Jeanne M. Huddleston, M.D.
- Health Care Systems Engineering Program
Jeanne M. Huddleston, M.D.: Hi, I'm Jeanne Huddleston. I work in the Health Care Systems Engineering Program in the Center for the Science of Healthcare Delivery. I think one of the best benefits for using engineering in healthcare could be very aptly described by one of my mentors at Arizona State. He told me that health care now reminds him of what industry was like in the '70s in the United States. Projects were late, everything came in over budget, nothing was done efficiently, lots of errors and lots of safety problems. That pretty much describes part of how health care is being delivered in the United States now. So I believe that we can translate those principals that were used to improve manufacturing and make us competitive again in the '70s and the '80s, apply those to health care, we ought to be able to get some of the benefits that we received decades ago, only improve the health of our population.
There's a couple of examples of systems engineering that's been applied even before we called it systems engineering in health care. One is our unified medical records. So, Henry Plummer was the first internist at Mayo Clinic. He also happened to be an engineer and an architect. So he actually engineered our medical record that we still use today that allows us to combine our outpatient record, our hospital record, our nursing home records, and everything from the time that you're born until you die here. So it's one of the only places in the world where you can actually have everything all at one time when you're taking care of somebody, which as a provider and a patient, being both here, is phenomenal.
Another example is one that probably people don't think about very much, but it's actually the whole development of anesthesia and anesthesiology here in the hospitals. It is the only specialty and the only profession in the hospital that is actually functioning at a reliability level that we would be proud of in manufacturing. Very few errors, very few problems, because as they developed their field, they watched for errors and they engineered equipment, and policies, and they used checklists like our airline industry does to make sure everything would go as smoothly as possible during a relatively dangerous period of time for patients. We're putting them to sleep, we're doing surgeries, and so they have perfected that at a level in health care that we haven't been able to do anywhere else. And it's all the engineering principles that have been applied along the way.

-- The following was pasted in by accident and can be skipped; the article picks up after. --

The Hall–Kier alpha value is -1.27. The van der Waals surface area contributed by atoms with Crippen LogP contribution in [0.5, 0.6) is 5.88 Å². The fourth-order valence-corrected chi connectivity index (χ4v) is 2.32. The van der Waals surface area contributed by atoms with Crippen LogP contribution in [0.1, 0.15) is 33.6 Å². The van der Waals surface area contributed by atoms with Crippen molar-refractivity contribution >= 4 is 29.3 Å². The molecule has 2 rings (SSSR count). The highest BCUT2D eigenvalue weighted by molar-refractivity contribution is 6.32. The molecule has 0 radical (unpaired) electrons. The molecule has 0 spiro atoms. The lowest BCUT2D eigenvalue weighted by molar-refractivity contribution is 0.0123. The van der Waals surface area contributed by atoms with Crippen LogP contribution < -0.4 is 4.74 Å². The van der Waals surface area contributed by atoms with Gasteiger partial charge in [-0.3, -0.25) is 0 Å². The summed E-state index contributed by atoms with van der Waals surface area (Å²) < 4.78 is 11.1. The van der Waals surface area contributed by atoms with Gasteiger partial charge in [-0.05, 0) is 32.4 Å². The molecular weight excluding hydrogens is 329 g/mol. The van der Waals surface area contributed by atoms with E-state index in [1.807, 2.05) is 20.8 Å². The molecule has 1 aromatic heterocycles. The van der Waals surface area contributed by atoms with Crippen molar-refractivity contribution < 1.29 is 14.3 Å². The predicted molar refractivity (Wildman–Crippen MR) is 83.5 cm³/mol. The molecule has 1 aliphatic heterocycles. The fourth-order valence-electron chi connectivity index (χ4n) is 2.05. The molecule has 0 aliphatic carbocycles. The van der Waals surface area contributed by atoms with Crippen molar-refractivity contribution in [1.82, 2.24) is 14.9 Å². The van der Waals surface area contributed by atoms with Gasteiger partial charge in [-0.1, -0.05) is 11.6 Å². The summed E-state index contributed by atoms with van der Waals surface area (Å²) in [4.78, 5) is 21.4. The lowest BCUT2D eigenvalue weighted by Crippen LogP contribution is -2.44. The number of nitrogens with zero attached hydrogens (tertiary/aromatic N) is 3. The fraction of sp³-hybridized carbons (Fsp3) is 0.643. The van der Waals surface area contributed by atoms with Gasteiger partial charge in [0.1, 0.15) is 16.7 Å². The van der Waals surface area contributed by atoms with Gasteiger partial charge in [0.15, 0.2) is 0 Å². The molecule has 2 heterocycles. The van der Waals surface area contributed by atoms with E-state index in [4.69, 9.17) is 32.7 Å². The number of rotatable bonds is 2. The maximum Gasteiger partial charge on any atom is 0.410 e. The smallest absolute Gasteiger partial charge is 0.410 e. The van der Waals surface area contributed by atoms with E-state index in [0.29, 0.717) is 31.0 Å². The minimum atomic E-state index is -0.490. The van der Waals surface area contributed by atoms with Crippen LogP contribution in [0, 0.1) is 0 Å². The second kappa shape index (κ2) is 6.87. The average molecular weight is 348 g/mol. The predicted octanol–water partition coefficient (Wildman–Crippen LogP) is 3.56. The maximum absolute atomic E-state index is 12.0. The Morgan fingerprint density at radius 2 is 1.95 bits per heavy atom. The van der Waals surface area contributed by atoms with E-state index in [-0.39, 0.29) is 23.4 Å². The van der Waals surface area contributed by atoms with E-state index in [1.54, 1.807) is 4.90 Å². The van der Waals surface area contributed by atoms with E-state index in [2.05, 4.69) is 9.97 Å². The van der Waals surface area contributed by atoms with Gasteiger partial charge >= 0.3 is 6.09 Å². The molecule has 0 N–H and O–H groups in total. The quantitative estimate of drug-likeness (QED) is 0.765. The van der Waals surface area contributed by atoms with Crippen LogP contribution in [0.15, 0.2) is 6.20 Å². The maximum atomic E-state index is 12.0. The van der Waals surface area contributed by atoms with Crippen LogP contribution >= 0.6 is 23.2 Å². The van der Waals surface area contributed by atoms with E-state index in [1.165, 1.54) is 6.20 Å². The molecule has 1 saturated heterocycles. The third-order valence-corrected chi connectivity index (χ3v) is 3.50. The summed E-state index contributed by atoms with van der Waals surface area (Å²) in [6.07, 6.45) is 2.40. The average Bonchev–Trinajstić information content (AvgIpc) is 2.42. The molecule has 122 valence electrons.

So there's a few examples of what we've been doing recently. One that I'm incredibly passionate about, because it has come out of the mortality work that I've been doing in the hospitals for the last eight years, is called bedside patient rescue. Our number one preventable cause of death here in Rochester is a clinician's inability to recognize when a patient's become sick, when their care or their condition has, all of a sudden, gone a different direction than we thought it was going. So that change in course is difficult for providers, physicians, nurses alike, to recognize when that change happens. A delay in that recognition can have serious consequences for patients.
Dr. Huddleston: So we're actually doing a full systems engineering approach to this from doing a failure modes effect analysis, literally going in and talking to every discipline from nurses, respiratory therapists, physicians, surgeons, residents, students, engineering students, patients, etc., to find out how this actually works from everyone's perspective. All the people who are involved. And then where are we missing from each of their perspectives. We're doing really sophisticated analytics in terms of trying to understand what the actual physiology, what conditions are happening to the patients so that we can recognize it in our electronics to tell the providers when something's changing, but that has to be done at a way so there aren't false alarms. Because if I tell you the patient is deteriorating and you go and they're not, then that hasn't been good for anybody involved. So we have to figure out how to do that better than we currently do, and then bring all of that together with our electrical engineers and our mechanical engineers to actually design equipment that will make this change in condition to patients obvious to everybody and make the recovery obvious to everybody from a visual perspective and a intellectual perspective. So it's a project that's going to take a little bit of time to pull all of this together, but ultimately we'll save lives, and our guess is that we'll save at least 50 lives a year just in Rochester by doing the math that the engineers can do and understanding the cognitive and the workflow pieces that are involved in, too.